I just got back from a trip to the Sacramento Rail Museum, and my house smells like stew.  Technically it’s vegetarian (squash) chili, but nevermind that.  It smells like stew.

I’ve been getting really worried about starting this new quarter, in a latent way.  I know there’s nothing beyond my capacities coming up, and that all I have is another three months of hard work before the next rest.  I think I put perhaps too much hope into how much I was going to get done in this break, and how settled and relaxed I was going to feel by the time it was over.  It’s less than a week before I head back, and I feel like I’m just now able to relax and take stock of what’s going on in my life.  There’s so much I want to do, and so little time left, and that alone is enough to stress me out and make it so I don’t get anything done.

I keep having these visions of the one tiny adjustment I need to make before my house will be perfect and settled.  Of course that means that there are a million tiny adjustments to be done, and that my house will never feel really “done”, but my mind seems to fixate on a few really silly things.  I was vacuuming today and thinking that maybe what the house was missing is something that smells nice to put in the bathroom.  Like a scented candle.  Yesterday I thought maybe it was (also nice smelling) pine or lavender satchets to go in the linen drawers.   The idea of simple pleasures derived from small, decadent items seems to be the theme.  I think I want to be able to focus all my restless energy on a totem of some kind that I feel like I can channel into and tell myself that everything is calm and settled because my house smells nice.  The mind works in mysterious ways.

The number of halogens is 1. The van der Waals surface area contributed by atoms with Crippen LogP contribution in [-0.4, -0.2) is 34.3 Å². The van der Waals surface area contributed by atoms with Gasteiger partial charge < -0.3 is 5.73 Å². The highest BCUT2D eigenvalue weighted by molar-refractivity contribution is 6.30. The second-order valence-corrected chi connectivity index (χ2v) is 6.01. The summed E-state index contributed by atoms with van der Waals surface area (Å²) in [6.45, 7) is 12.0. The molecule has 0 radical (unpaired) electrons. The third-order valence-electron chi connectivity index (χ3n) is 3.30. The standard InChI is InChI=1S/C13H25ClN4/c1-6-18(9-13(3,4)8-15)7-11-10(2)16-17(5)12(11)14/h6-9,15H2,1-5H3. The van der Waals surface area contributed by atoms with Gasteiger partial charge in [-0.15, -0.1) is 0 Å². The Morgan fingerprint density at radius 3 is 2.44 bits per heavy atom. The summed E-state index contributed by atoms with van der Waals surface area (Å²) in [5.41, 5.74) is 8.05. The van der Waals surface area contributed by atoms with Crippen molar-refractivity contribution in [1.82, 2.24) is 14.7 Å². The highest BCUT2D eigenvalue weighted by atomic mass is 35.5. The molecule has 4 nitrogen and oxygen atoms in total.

There are two self-pampering things I wanted to do before the break was over, and I’m not sure I’ll get around to either.  First, I really need a haircut.  My hair as it is needed to be trimmed months ago.  It’s manageable, but it does make me wonder if I’ll ever get it together.  I wanted to go to see Melody (who is so awesome) in Berkeley, but she never got back to my email and I’ve been completely lax in following up, and incapable of finding a Davis alternative.  It’s almost like finding a new doctor – you don’t want to end up having something ridiculous happen by going to someone surly or sub-par.  And Berkeley isn’t a place that’s so hard to get to I couldn’t manage it once a quarter.  But as it is, I’m at a complete impass.   The other thing I had thought of doing was getting a massage.  My neck and back muscles have been as tights as ropes since about half way through last quarter, and I had sort of assumed they would loosen themselves when I wasn’t at the computer all day and studying so much, but that’s not at all what has happened.  A massage is probably fairly good for you, physiologically speaking, and I’m trying to focus a little this quarter on taking better care of myself.